As the commission traveled across Canada, stories of abuse and neglect in the schools leaked into the public consciousness. Participants have shared their experiences -- some privately, and others publicly and on the record at the new National Centre for Truth and Reconciliation in Winnipeg. But the commission does not necessarily represent the beginning of healing for those involved. It took the federal government over years to close the schools, apologize and acknowledge the devastating effects on aboriginal communities.
Meanwhile, many survivors began their own healing long ago -- slowly rebuilding their worlds, reclaiming their every day existence through small acts of hope and resistance. When I first met Dennis Bob, at a white-walled Waves coffee shop in Burnaby a couple years ago, he was armed with a Ziploc bag full of photos from his past. Also in the bag was a newspaper cutout image of a rabbit with a cat's face drawn on it in pen. He laughed when he pulled it out to show me. He'd brought the image to look at when he got emotional.
His girlfriend, Cynthia Keitlah, sat nearby in case he needed support. At over six-feet-tall, he's an imposing figure. The cross tattoo near his left eye, along with the rest of his tattoos -- most of which are skulls -- he said he got in prison. He thought looking tough would keep people at a distance. Bob, who is 52, also attended Alberni Indian residential school.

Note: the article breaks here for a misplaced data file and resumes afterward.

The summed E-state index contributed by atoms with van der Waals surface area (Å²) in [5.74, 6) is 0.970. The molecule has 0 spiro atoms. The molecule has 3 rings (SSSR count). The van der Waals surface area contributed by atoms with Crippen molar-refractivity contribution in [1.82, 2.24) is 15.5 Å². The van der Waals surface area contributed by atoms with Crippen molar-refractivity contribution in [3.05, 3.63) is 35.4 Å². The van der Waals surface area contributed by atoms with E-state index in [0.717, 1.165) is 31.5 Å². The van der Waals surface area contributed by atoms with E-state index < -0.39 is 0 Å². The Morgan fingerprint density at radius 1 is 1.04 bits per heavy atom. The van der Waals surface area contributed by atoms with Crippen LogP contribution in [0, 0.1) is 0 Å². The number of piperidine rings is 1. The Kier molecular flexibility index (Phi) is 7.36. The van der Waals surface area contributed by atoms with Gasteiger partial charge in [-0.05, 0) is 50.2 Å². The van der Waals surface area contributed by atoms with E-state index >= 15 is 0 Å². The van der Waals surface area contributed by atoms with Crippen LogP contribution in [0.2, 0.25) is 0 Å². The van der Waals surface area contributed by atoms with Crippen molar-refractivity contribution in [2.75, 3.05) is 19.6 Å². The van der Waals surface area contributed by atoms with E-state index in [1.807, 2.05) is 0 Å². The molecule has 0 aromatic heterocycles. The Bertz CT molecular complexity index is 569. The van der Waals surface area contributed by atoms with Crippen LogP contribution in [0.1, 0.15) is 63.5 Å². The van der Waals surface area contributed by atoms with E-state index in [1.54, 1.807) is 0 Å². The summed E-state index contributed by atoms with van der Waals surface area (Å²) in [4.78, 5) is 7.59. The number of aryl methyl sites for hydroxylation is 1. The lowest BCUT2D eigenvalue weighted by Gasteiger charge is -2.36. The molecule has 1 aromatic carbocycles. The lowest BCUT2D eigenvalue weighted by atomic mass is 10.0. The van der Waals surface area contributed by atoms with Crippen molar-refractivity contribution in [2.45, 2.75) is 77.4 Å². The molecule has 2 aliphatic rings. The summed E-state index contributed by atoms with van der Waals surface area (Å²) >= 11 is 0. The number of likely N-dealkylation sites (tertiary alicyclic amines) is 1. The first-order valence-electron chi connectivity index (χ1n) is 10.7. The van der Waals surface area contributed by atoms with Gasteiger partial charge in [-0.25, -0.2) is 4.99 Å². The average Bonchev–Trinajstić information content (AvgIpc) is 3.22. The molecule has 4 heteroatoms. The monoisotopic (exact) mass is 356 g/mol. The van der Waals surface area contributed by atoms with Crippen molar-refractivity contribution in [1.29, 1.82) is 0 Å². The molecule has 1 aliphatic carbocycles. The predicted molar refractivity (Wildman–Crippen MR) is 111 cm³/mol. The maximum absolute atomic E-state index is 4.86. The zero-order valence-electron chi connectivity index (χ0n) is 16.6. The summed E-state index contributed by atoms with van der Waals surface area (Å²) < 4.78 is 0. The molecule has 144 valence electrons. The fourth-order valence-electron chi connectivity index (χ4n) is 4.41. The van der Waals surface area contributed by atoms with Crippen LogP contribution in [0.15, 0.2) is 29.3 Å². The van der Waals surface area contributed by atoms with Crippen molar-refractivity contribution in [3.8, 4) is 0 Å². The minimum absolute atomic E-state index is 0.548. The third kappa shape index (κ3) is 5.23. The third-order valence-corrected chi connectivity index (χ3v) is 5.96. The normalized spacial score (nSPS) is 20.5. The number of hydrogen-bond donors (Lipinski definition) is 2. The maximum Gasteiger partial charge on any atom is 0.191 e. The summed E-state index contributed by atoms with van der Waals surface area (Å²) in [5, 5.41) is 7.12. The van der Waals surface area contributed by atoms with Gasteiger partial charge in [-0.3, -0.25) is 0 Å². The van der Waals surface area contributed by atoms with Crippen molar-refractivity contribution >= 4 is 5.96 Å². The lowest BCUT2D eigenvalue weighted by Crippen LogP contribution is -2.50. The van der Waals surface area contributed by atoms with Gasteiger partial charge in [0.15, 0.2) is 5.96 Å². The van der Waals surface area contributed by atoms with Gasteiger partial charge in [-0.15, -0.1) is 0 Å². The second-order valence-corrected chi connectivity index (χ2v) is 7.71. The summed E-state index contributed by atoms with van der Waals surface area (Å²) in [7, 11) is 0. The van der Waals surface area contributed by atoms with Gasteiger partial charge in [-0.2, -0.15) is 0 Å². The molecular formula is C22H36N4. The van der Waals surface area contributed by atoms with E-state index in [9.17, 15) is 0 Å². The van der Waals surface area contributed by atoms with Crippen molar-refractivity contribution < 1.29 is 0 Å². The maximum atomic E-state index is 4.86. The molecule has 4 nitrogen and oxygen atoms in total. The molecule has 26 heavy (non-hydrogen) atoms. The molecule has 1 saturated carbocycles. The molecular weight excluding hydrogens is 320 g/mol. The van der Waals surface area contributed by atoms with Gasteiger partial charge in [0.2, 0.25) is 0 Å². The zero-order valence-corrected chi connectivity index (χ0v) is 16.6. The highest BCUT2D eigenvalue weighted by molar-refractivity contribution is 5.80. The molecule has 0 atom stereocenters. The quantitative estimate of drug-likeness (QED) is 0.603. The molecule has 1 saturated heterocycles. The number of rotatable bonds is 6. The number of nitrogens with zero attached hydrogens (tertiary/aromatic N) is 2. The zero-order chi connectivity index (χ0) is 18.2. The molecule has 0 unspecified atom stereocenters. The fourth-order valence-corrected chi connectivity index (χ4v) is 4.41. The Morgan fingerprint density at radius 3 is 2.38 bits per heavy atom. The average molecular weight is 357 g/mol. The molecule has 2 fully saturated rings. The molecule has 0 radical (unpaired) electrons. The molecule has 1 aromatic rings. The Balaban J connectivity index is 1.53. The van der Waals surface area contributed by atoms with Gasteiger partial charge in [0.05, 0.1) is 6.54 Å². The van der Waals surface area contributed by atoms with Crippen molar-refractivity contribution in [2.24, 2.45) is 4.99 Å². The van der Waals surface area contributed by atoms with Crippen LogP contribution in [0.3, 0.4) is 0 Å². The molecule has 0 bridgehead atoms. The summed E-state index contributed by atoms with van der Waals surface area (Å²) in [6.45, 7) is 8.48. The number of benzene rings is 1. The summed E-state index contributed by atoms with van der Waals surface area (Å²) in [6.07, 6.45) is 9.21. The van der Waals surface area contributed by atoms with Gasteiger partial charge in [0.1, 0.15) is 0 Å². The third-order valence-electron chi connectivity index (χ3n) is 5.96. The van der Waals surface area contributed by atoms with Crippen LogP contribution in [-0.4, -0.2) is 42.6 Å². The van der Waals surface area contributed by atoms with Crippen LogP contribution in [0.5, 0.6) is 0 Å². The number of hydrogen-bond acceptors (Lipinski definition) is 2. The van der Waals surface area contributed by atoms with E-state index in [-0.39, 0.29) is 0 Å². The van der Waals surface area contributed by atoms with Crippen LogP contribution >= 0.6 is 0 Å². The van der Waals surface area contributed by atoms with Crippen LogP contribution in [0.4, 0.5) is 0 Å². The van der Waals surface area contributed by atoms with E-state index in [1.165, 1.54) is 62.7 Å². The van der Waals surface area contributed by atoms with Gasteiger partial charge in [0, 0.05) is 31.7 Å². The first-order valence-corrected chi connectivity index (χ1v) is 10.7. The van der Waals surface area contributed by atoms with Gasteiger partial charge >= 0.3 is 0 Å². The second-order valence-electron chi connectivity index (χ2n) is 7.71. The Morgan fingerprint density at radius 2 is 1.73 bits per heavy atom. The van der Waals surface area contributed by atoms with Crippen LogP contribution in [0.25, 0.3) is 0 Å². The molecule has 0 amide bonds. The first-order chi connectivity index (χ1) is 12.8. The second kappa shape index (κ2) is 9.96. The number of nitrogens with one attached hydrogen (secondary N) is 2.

Survivors of the Dark Rebellion: God's Heroes from Adam to David (War of the Ages)
He arrived at the school just before his fifth birthday in the late s -- four years after Gina Laing had finished -- and left three years later. Today he wears an artificial eardrum on his left ear where he was smacked repeatedly.
The ringing in his ear has not stopped. His abuser, dorm supervisor Arthur Henry Plint, was sentenced to 11 years in prison, in , after pleading guilty to charges of indecent assault. Plint's trial was the third residential school case to be filed by a group of Indigenous claimants and prompted an RCMP investigation of similar schools across British Columbia.